5 Retirement Tax Deadlines to Plan For

Minimize your taxes by saving for retirement before these dates.

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To take advantage of tax perks and avoid tax penalties, you need to meet IRS deadlines. Some retirement savings accounts must be utilized by Dec. 31, 2010, to get a tax break this year, while with others you have until April 15, 2011, to make your 2010 tax year deposits. Here are five important retirement tax deadlines to keep in mind:

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December 31, 2010. Many retirement tax moves must be made by the end of the calendar year. Contributions to 401(k) and 403(b) plans need to be deposited by Dec. 31, 2010, to qualify for a tax break this year. Workers can defer taxes on up to $16,500 in an employer-sponsored retirement account in 2010, a limit that jumps to $22,000 for employees age 50 or older this year.

Seniors were able to skip taking required minimum distributions from retirement accounts in 2009. But retirees over age 70½ must take distributions from their pre-tax IRAs and 401(k)s this year by Dec. 31, 2010. Those who fail to withdraw the correct amount must pay a 50 percent tax penalty and regular income tax on the amount that should have been withdrawn.

Investors who wish to convert a pre-tax IRA to a Roth IRA or a traditional 401(k) to a Roth 401(k) in tax year 2010 must initiate the conversion by Dec. 31, 2010. Those who convert to a Roth in 2010 have the option to pay the income tax on the transfer this year or pay tax on 50 percent of the conversion amount in 2011 and the second half in 2012. In future years, all of the income tax will be due in the year of the transfer. Many people have already begun to utilize this one-time tax perk. Financial services firms including Bank of America Merrill Lynch and Vanguard have reported a significant uptick in conversions this year. Nearly 100,000 retirement savers converted traditional IRAs to Fidelity Roth IRAs in the first half of 2010, four times more than were rolled over during the same time period in 2009. The removal of income limits for Roth IRA conversions this year also contributed to the increase in transfers.

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March 1, 2011. The simplest way to convert a traditional IRA to a Roth IRA is to have the trustee of your current account roll it directly into the new account. However, if you have an IRA distribution made out to you, you have about two months to deposit the full amount withdrawn into a Roth IRA before you will incur any early withdrawal penalties. "The money doesn't necessarily have to go in the Roth in 2010, but you need to convert it within 60 days of the withdrawal," says IRA expert Ed Slott, founder of irahelp.com and author of Stay Rich for Life!: Growing & Protecting Your Money in Turbulent Times. If you receive the distribution on Dec. 31, 2010, you have until March 1, 2011, to deposit your money in a Roth IRA and have the transfer qualify as a 2010 conversion.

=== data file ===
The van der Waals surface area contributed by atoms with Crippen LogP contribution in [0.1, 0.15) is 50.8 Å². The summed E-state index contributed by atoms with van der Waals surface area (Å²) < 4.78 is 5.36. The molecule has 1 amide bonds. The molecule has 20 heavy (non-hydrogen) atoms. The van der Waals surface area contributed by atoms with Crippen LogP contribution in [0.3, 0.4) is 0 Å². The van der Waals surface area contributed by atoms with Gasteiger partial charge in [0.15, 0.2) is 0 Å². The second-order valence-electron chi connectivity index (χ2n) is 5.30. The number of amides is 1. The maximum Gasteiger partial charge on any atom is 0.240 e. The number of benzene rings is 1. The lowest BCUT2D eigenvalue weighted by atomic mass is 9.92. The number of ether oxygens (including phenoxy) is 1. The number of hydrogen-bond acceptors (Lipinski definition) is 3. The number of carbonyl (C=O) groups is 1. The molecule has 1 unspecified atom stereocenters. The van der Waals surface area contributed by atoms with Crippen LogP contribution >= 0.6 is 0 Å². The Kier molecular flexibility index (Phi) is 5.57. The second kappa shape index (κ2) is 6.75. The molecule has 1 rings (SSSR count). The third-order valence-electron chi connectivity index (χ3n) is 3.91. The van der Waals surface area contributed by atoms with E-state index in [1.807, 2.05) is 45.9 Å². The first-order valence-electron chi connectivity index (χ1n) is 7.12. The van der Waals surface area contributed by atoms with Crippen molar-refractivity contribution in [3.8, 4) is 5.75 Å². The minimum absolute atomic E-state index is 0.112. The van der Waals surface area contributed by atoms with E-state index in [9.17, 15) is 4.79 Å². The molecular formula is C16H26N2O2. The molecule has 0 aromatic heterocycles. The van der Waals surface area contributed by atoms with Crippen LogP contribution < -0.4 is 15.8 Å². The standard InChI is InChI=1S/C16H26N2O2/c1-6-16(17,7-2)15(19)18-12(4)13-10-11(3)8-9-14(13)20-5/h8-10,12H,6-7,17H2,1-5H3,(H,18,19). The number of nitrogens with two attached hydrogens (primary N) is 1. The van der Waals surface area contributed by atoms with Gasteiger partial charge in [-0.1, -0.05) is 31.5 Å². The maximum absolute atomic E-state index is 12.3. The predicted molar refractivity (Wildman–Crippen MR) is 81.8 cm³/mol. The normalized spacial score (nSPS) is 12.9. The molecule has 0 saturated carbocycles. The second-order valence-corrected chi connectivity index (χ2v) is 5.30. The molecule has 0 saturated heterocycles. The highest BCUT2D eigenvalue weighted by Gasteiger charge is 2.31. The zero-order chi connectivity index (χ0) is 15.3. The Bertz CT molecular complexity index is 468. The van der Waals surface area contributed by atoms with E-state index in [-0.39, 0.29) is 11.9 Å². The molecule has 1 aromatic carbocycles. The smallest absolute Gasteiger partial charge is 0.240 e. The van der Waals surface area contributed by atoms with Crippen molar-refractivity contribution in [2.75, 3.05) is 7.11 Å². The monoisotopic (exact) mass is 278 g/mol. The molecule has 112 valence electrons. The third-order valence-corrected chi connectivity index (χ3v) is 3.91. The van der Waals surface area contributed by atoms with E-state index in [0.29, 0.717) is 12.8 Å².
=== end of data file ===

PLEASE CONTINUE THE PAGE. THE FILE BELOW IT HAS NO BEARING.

April 1, 2011. Seniors who turn 70½ in 2010 have the option to delay their first required distribution until April 1, 2011. However, retirees who delay the 2010 distribution until next year must take two IRA withdrawals in 2011: the 2010 withdrawal by April 1, 2011, and the 2011 withdrawal by Dec. 31, 2011.

April 15, 2011. IRA contributions for the 2010 tax year must be made by April 15, 2011. Many people wait until the last minute to make their deposits. Almost half (45 percent) of all IRA contributions are made in the 28 days leading up to the tax deadline, and a quarter of new IRAs are opened in April, according to Fidelity IRA data. If you make a contribution between January 1 and April 15, 2010, you should tell the financial institution whether you want the contribution to apply to the 2010 or 2011 tax year. "I actually tell my accountant that I want to make my contributions count as deferred income for 2010," says Bedda D'Angelo, a certified financial planner and president of Fiduciary Solutions in Durham, N.C., about her typically last-minute April IRA contributions. If you do not specify which tax year you want the contribution to apply to, the bank can assume the contribution is for the current year. Early tax filers can claim a traditional IRA contribution before the deposit is actually made, but the money must be there by the due date of your return.